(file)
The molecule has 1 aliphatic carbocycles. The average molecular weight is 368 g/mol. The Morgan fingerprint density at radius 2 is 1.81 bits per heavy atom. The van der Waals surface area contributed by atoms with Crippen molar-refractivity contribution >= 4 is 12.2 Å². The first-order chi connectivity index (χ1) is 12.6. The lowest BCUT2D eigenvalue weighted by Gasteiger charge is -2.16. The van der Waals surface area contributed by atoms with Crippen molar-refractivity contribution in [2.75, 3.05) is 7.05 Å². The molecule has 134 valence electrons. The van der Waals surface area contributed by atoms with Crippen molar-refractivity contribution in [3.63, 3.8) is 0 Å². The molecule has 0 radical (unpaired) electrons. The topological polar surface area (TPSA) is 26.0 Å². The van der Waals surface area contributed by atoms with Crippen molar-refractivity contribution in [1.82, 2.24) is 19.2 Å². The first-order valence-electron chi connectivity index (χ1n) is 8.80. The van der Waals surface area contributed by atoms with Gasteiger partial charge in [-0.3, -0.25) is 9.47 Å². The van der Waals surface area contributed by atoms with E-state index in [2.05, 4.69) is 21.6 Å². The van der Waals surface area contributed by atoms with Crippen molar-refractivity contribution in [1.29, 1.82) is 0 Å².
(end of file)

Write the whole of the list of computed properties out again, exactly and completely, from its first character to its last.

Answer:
The molecule has 1 aliphatic carbocycles. The average molecular weight is 368 g/mol. The Morgan fingerprint density at radius 2 is 1.81 bits per heavy atom. The van der Waals surface area contributed by atoms with Crippen molar-refractivity contribution >= 4 is 12.2 Å². The first-order chi connectivity index (χ1) is 12.6. The lowest BCUT2D eigenvalue weighted by Gasteiger charge is -2.16. The van der Waals surface area contributed by atoms with Crippen molar-refractivity contribution in [2.75, 3.05) is 7.05 Å². The molecule has 134 valence electrons. The van der Waals surface area contributed by atoms with Crippen molar-refractivity contribution in [3.63, 3.8) is 0 Å². The molecule has 0 radical (unpaired) electrons. The topological polar surface area (TPSA) is 26.0 Å². The van der Waals surface area contributed by atoms with Crippen molar-refractivity contribution in [1.82, 2.24) is 19.2 Å². The first-order valence-electron chi connectivity index (χ1n) is 8.80. The van der Waals surface area contributed by atoms with Gasteiger partial charge in [-0.3, -0.25) is 9.47 Å². The van der Waals surface area contributed by atoms with E-state index in [2.05, 4.69) is 21.6 Å². The van der Waals surface area contributed by atoms with Crippen molar-refractivity contribution in [1.29, 1.82) is 0 Å².